From ‘The United Irishman’ newspaper, October 1954.
One danger is the attempts of Free State politicians to divert this (republican) revival to their party advantage. Just as the nation-wide resentment at the passing of the ‘Ireland Bill’ was successfully controlled and canalised by those politicians until it became a campaign of futile verbal abuse, with the squandering of the £50,000 subscribed as a protest fund, so there is the danger that the present revival may be diverted, controlled and stifled by the same politicians, with the connivance of Stormont. Republicans must be alive to that danger and should expose it at every opportunity.
THE LATE ALICE FRENCH.
It is with sincere regret that we announce the death of one of our best and most regular contributors, Miss Alice French. She died at her residence at Kincora Road, Clontarf, Dublin, on the 20th September (1954), and was buried in the family graveyard at Ballapousta, Ardee, County Louth, on Wednesday 22nd September.
Her poems have been a regular feature of the ‘United Irishman’ almost since it’s first issue appeared and they have been noted for their real depth of feeling and sincere national feeling. In this issue we publish a poem received from her only a few days before her death… (MORE LATER).
ON THE 15TH NOVEMBER 1985…
..the Stormont Treaty (a.k.a. ‘Anglo-Irish Agreement/Hillsborough Agreement/London-Dublin Agreement’) was signed at Hillsborough Castle, County Down, by Garret Fitzgerald and Margaret Thatcher (pictured, left, doing the deed) and we mention this now because on the actual date when it was signed in 1985 – the 15th November – we won’t be able to post about it here, as we’ll be recovering from and doing the final tidy-up after a 650-ticket RSF gig, which will be held on the Dublin/Kildare border on Sunday 12th November next. The preparations for these monthly events begin, like clockwork, on the Tuesday before the gig and finish on the Monday (or Tuesday) evening after it, which means that we won’t have the time to put one of our usual offerings together ; it will probably be Wednesday 22nd November before we post here again.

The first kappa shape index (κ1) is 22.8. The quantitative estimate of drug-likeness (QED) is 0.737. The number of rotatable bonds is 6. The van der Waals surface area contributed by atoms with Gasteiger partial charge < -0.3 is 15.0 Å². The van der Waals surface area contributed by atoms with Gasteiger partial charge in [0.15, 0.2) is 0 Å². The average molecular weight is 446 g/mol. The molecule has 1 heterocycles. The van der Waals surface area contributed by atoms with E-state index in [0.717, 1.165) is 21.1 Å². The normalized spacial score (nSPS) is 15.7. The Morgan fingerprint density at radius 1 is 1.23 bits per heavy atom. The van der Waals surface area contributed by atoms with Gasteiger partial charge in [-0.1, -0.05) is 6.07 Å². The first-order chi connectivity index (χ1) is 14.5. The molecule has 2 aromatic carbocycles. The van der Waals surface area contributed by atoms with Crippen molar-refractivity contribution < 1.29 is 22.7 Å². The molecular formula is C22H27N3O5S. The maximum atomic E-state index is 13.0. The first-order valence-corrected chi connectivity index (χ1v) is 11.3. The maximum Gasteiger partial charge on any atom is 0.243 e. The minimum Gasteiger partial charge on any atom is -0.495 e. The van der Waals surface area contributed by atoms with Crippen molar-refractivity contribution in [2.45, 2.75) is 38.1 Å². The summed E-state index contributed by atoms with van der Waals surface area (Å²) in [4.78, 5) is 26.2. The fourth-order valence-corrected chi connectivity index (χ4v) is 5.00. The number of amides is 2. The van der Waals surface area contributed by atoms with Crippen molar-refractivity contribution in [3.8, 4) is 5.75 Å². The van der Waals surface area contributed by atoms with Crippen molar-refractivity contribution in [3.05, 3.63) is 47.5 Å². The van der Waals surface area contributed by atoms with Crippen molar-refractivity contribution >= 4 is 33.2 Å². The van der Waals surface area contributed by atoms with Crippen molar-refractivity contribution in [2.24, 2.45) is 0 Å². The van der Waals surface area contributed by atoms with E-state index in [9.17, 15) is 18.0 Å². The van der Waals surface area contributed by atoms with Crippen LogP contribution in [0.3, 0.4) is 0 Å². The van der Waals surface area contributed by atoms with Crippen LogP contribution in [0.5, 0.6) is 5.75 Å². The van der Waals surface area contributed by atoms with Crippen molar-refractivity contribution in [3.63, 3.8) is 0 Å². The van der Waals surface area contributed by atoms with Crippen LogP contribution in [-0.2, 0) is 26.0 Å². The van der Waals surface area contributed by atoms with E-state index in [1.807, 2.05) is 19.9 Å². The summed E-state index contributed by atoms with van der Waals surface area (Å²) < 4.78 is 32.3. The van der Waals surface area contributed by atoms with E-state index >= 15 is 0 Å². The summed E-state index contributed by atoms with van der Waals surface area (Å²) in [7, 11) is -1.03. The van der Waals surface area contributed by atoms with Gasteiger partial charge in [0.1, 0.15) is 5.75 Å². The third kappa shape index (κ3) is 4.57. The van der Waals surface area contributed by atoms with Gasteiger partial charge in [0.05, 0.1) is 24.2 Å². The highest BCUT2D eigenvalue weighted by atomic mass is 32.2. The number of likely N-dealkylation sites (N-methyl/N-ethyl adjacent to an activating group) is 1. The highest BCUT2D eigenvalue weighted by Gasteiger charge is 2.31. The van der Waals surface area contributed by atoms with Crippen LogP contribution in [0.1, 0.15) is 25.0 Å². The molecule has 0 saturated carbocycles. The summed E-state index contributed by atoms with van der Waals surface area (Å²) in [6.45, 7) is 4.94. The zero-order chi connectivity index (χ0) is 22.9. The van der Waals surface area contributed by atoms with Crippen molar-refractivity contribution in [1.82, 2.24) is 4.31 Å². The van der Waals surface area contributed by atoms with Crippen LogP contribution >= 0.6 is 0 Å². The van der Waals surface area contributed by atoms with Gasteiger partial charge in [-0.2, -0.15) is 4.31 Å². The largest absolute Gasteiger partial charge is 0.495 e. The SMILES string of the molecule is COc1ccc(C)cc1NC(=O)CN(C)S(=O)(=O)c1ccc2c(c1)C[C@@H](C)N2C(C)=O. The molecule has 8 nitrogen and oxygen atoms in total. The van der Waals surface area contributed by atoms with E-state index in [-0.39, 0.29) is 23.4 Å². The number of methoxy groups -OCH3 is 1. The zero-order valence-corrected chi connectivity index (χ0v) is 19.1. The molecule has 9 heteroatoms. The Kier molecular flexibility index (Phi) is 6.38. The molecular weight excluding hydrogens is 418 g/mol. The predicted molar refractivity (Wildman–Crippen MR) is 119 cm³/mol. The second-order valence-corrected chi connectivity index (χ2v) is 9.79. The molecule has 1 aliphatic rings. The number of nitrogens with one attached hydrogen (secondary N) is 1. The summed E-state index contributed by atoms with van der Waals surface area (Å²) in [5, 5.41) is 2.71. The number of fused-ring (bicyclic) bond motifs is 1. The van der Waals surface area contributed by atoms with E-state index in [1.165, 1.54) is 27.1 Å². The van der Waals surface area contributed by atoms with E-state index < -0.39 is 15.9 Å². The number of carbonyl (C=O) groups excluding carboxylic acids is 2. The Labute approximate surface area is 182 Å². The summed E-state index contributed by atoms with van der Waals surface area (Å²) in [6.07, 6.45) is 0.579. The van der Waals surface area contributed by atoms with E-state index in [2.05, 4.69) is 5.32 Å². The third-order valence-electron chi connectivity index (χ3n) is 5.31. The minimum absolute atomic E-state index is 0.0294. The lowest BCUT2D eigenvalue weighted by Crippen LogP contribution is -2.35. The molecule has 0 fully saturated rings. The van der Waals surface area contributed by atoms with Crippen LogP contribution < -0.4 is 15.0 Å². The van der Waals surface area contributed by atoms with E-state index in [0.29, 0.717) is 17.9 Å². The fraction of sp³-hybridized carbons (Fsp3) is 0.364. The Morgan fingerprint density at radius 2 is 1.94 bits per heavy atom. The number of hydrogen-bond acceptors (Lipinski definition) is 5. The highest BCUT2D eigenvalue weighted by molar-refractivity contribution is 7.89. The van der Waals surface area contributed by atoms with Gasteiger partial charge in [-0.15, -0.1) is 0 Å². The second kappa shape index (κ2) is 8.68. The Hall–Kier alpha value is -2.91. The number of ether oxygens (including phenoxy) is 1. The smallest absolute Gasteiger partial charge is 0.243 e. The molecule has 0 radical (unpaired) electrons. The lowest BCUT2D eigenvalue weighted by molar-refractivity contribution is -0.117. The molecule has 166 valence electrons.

Anyway – a wee comment on that Treaty which, at the time, the then Sinn Féin organisation was opposed to (it wasn’t a Leinster House-registered ‘political party’ at the time, although some did leave shortly afterwards and formed a group which then registered itself with that institution) ; “Despite the multi-million dollar hype of the (Hillsborough) Agreement, despite disinformation, despite the rewriting of Irish history by West Britons and British propaganda, more and more people are beginning to realise that internal tinkering with the six-county statelet solves nothing..” – so said the late Martin McGuinness, speaking in Bodenstown, on Sunday 22nd June, 1986. Less than six months after he delivered those fine words, he was assisting other nationalists and ex-republicans in splitting the Republican Movement, although he had yet to meet his queen. Gerry Adams denounced that Treaty, describing it as “..the formal recognition of the partition of Ireland…a disaster for the nationalist cause (which) far outweighs the powerless consultative role given to Dublin..”
Meanwhile, as I type this, Gerry and Co. are in a somewhat “powerless consultative role” themselves, regarding Westminster, as they wait nervously to see what type of a financial allowance they get from Westminster to enable them to put a ‘budget’ together to run that bastard statelet on behalf of the British. They should actually lodge a complaint along those lines, next time they meet and greet their queen…
“AFTER 32 YEARS – AN OPEN LETTER,” by POW Philip Clarke. From ‘The United Irishman’ newspaper, February 1955.
‘Under the title ‘After 32 Years – an open letter’, the following article was written for ‘THE UNITED IRISHMAN’ newspaper by Philip Clarke (pictured, right), shortly before his arrest in connection with the Omagh Raid on October 17 last (1954). The circumstances surrounding the arrest and trial of Phil Clarke and his comrades are ample proof that there are young men in Ireland today who have taken the words of Pearse to heart : “It is not enough to say merely ‘I believe’, one must also say ‘I serve’ “.
FREEDOM VERSUS SLAVERY.
Your gospel is and has been to maintain the connection of Ireland with England for the good of England. Our gospel, you know only too well, is to break the connection between Ireland and England for the good of Ireland.
Between these creeds lies an unbridgeable gulf as between Communistic Atheism and Christianity. One stands for tyranny, for corruption, for slavery, the other for justice, for honesty, for freedom – the one for the denial of human rights, the other for the fulfilment of the Will of God. Time itself will not outlive these principles.